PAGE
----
It took more than a year to sell the Michigan house but once it sold, we refinanced the Kendall property with a bank loan and paid Larry off. This gave us a little room financially to start slowly saving money again, but that didn’t last long!

BUYING THE SECOND PROPERTY

I really liked owning land outside of the partnership.  No one could tell me what I could or could not do on it and I took pride in the early management of those 125 acres. 

Shortly after we got Larry paid off in late 2003, I asked one of the older farmers that bordered the 125 acres if he would be interested in selling.  The husband and wife spent their winters in the south and didn’t actively farm the land any longer, so I figured it was a decent fit.

Winke Farm

Here you see the approximate borders of the first two properties I bought. They add up up to roughly 400 acres and this became the starting point for an all-out sprint to create a dream whitetail farm.

Land prices were going up fast, so I didn’t want to wait around much longer. I made them an offer and they agreed to sell. We ended up at a price that was about 10% above the current market for that kind of land.  It was 275 acres, much of it being timber.

The purchase price didn’t represent a huge sum in today’s market (roughly $290,000), but our financial situation was still not good enough that a bank would take on this loan, plus I don’t think we had enough cash for the full 25% down payment that the banks wanted.

I approached a wealthy friend who was willing to finance the property. Jack was one of the other owners of the partnership, and as a deer hunter himself, he saw the land as a good investment.  Not saying he wanted me to default on the loan, but I don’t think he would have been too upset if I had.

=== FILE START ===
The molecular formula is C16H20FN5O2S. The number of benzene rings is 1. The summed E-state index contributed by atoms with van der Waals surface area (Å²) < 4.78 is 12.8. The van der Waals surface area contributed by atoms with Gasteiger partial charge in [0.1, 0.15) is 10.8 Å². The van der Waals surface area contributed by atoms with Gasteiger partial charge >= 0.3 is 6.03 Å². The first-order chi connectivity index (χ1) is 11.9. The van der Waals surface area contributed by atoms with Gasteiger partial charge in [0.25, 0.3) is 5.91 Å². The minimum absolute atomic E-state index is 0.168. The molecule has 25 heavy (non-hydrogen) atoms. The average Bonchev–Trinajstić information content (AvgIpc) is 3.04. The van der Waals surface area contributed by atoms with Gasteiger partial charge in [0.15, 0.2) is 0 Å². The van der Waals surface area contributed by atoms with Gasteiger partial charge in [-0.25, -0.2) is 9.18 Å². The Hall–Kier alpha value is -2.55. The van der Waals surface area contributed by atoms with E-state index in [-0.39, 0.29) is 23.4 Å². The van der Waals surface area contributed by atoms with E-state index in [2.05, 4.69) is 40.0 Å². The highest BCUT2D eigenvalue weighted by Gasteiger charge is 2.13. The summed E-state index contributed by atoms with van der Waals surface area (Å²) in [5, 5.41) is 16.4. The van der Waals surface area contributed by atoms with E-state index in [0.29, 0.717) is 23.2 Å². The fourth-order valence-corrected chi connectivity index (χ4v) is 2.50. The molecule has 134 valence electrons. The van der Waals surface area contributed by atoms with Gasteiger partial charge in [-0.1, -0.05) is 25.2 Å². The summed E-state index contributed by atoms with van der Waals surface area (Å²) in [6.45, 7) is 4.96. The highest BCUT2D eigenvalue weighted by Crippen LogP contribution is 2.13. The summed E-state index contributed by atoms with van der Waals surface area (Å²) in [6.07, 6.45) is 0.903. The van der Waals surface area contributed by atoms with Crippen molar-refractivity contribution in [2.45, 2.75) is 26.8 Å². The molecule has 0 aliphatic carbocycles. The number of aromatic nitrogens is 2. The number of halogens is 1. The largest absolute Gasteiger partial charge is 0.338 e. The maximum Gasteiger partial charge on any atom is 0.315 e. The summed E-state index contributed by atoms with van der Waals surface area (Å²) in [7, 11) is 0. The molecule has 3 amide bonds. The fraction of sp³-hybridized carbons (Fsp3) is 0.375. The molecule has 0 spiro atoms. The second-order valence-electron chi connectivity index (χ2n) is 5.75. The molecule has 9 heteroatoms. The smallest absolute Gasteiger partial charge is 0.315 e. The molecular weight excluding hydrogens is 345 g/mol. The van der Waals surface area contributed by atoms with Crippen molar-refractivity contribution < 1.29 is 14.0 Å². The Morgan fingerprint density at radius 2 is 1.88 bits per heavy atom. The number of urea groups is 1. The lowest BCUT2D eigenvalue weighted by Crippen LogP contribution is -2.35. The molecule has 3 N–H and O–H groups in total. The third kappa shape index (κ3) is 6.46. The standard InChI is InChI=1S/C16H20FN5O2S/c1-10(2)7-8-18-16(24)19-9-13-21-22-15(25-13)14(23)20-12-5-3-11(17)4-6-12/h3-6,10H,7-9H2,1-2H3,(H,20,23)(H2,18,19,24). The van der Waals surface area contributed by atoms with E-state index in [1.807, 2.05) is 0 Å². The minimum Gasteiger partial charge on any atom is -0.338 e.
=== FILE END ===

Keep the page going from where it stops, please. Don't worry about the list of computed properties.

But I didn’t default, and now I had the start of a very impressive whitetail farm!  Buying more land became the carrot hanging in front of the donkey; I was the donkey.

I kept grinding away on my writing business, adding photography in an effort to create additional income to support this land buying push. By now I was working nearly 80 hours per week.

People sometimes asked how I was able to keep acquiring land (and I was far from done at this point in the story) on an outdoor writer’s income.  I always asked them how much land they could buy if they had two full time jobs. 

Fortunately for me and my family, my business was such that I could work from home (self-employed).  I could set my own hours.  Despite working a lot, I didn’t miss too much of the kids’ activities growing up.

But, with more land comes more debt. Those loans created stress.  But that stress served a purpose too.  It is hard to reach your potential without some stress.  So, on the upside those farm payments did force me to be productive because if I wasn’t, I would have to sell the land.

So, at this point in the story, 2004, the Winke Farm was roughly 400 acres and we still own the share in the partnership property which was about 1 mile away as the crow flies.